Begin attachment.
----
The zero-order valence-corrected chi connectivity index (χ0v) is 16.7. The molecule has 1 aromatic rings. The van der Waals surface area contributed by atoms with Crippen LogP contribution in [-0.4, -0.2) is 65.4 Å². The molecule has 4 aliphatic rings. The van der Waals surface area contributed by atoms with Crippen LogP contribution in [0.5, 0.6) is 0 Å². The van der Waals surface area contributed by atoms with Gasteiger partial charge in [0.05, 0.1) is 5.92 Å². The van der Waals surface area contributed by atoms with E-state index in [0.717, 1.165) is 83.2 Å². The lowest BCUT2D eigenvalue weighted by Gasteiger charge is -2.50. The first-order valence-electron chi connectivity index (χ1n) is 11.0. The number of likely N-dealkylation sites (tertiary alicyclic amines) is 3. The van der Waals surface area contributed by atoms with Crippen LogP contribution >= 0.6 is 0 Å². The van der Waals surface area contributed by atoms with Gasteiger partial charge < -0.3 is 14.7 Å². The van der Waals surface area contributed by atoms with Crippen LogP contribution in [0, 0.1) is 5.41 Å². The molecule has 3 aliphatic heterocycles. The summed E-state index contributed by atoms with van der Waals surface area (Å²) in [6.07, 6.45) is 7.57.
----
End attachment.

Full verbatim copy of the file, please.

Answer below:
The zero-order valence-corrected chi connectivity index (χ0v) is 16.7. The molecule has 1 aromatic rings. The van der Waals surface area contributed by atoms with Crippen LogP contribution in [-0.4, -0.2) is 65.4 Å². The molecule has 4 aliphatic rings. The van der Waals surface area contributed by atoms with Crippen LogP contribution in [0.5, 0.6) is 0 Å². The van der Waals surface area contributed by atoms with Gasteiger partial charge in [0.05, 0.1) is 5.92 Å². The van der Waals surface area contributed by atoms with E-state index in [0.717, 1.165) is 83.2 Å². The lowest BCUT2D eigenvalue weighted by Gasteiger charge is -2.50. The first-order valence-electron chi connectivity index (χ1n) is 11.0. The number of likely N-dealkylation sites (tertiary alicyclic amines) is 3. The van der Waals surface area contributed by atoms with Crippen LogP contribution >= 0.6 is 0 Å². The van der Waals surface area contributed by atoms with Gasteiger partial charge < -0.3 is 14.7 Å². The van der Waals surface area contributed by atoms with Crippen LogP contribution in [0, 0.1) is 5.41 Å². The molecule has 3 aliphatic heterocycles. The summed E-state index contributed by atoms with van der Waals surface area (Å²) in [6.07, 6.45) is 7.57.